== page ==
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Last updated: January 09. 2014 4:52PM - 717 Views
Penny Cliff Guest Columnist



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Before we jumped into the Caribbean, we were taught the sign to make if we got into trouble. I never thought that I’d have to use it.


Oldest son Dave, freshly back from a deployment, gave me a birthday present by paying for a Caribbean cruise for me, his brother Joe, and little sister Nikki. Here we were on our St. Thomas snorkeling trip. I’d snorkeled once before for a short while on my honeymoon in the waters off Antigua in 2000. That was a long time ago.


There we were with three choices: walk down into the pristine Caribbean waters via a ladder, take the boat to the shore, or jump, from what seemed like a huge height into the deep, blue sea. (Looking on the video, I saw that it just seemed a long way down.) For someone that does not swim well, and had not done enough exercising to keep fit the last three months, as well as not being able to see because I found that glasses do not fit into a mask, the choice should have been obvious. Take the boat! Take the boat! But then watching my sons and 11-year-old daughter jump off the edge of the catamaran with flippers and snorkel, changed my mind. Of course, all of them are excellent swimmers, in better shape, and a lot younger. I, on the other hand, can barely do the breast stroke. What was I thinking?


I chose the most daring, and to me, terrifying way. Looking down, I almost wanted to turn around. That was deep water and I don’t like deep water. Never have. Without my life vest blown up (because no one else did), I jumped down into the lukewarm water. I made me way up to the top, and couldn’t breathe. (Probably panic at not being able to touch the bottom.) My oldest son, Dave, told me to blow up my life vest. That would have taken one of my hands which was doing its best to keep me afloat. Not going to happen. “Mom, hold onto me,” he instructed. And he blew it up for me. Nikki, on the other hand, was a fish. Perfectly comfortable; perfectly calm. Even diving into the ocean to get a better look at things. She followed her brothers as we made our way toward a small island for snorkeling. “I can do this; I can do this” I told myself. And, I did. I was proud of myself. I made it to the island.


I wasn’t the best at snorkeling. Sea water kept getting into my breathing tube and I sputtered it from my lungs. I kept on trying, and snorkeled enough to be able to see a few fish, corral and the sandy bottom. After a while, without glasses I couldn’t see that practically everyone had swum back to the catamaran. As a horn bellowed to bring snorkelers in (there were several boats), my daughter said, “It’s time to go.” I asked her how she knew it was our boat. Why? Because she saw them on our boat pull on the horn. I, on the other hand, could not see. With horror, I noticed that the boat was farther away from the shore than I remembered.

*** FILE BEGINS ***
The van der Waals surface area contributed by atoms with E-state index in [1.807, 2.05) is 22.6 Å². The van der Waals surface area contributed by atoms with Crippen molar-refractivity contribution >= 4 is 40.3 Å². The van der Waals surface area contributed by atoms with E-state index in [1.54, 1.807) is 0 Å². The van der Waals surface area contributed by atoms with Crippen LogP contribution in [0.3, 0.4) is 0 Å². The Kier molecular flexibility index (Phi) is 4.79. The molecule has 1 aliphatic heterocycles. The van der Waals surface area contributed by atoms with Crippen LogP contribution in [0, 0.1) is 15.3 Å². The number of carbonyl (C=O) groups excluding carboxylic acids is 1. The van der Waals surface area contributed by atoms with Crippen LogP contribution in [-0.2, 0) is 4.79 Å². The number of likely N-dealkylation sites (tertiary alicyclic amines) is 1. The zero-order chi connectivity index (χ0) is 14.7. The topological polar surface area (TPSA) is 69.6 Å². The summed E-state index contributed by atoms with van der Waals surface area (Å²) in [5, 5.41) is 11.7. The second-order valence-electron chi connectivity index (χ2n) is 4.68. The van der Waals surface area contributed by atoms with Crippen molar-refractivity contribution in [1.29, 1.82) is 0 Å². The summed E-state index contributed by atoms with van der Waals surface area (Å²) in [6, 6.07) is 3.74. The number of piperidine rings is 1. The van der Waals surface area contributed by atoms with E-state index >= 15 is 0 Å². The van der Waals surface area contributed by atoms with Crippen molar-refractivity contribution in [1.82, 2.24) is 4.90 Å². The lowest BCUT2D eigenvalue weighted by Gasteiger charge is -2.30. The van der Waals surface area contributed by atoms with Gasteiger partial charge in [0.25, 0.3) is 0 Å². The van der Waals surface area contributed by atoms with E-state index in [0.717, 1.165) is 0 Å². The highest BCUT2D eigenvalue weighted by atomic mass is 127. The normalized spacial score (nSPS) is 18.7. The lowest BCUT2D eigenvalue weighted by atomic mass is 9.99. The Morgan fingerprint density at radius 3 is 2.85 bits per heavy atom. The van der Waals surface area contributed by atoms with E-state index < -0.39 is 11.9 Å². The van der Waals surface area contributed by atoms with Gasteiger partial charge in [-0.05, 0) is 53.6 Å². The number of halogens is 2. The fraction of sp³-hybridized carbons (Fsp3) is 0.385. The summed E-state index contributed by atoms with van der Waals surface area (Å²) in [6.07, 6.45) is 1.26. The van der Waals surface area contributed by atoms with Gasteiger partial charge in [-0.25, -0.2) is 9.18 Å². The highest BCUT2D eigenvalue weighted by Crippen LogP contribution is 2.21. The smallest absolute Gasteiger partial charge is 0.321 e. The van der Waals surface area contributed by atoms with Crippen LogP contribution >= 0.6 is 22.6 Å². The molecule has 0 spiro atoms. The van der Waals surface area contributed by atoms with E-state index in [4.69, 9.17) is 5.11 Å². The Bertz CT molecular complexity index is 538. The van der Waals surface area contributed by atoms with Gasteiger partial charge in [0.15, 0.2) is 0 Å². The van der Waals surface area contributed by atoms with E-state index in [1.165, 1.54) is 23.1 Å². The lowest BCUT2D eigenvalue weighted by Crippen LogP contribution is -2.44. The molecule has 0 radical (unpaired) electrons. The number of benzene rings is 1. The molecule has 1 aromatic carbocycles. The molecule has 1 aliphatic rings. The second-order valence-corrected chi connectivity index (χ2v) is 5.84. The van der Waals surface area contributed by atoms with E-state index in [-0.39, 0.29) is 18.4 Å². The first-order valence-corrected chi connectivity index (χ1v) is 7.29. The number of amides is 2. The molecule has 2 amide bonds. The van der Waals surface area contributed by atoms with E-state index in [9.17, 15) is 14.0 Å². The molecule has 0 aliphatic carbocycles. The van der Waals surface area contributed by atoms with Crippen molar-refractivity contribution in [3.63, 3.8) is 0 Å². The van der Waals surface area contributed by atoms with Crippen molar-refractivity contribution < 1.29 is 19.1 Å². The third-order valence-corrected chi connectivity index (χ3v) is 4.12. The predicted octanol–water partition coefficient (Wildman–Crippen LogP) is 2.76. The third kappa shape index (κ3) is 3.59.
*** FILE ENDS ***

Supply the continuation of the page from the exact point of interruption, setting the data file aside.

“Let’s go Mom!” So off we went. As I kept breathing in salt water, I decided that I’d had it with snorkeling and tried to swim the distance. My daughter was way ahead. “Come on Mom!” she called. With no effort at all, she got back to our boat. By then, the lack of swimming ability and energy hit me. It would take me an hour to reach our boat. And I knew that they did not intend to wait an hour. I was exhausted and couldn’t swim one more stroke. Thank goodness for the life vest. I started waving my arms for help. The people on the closest boat shouted, “Do you need help?” I was so out of breath, it was hard to yell “yes.” At that time, I felt something that seemed big swam past and brush along my left leg. There was no fin, so I don’t think that it was Jaws. The image of something latching onto my leg briefly came into my thoughts; however, I was too tired to panic.


From the closest catamaran, a young man, Brannon from Texas, dove into the water and swam to me. I informed him that I was not a good swimmier, exhausted and couldn’t swim another stroke. Not only was he a great swimmer, and the captain of the closest catamaran, he was kind. “That’s okay there are lots of currents around here,” he told me. He started swimming with me on my back to the boat, but then called in a boat to pull me in. And pull me in I was. Drug by a rope in the water, I made it back to our catamaran. As I was being drug on my back, holding onto this rope, everyone on our catamaran was cheering as I was brought in. But, as I climbed up, they pretended that nothing happened. I love those people! My sons couldn’t resist it, they videoed me being rescued. They were the ones who let the captain of the boat know I was in trouble. But afterwards, the joke was on me for a while. The next time I go snorkeling, if given the choice, I’m taking the boat. And one New Year’s resolution is to practice swimming at the Wellness Center. For the next trip.


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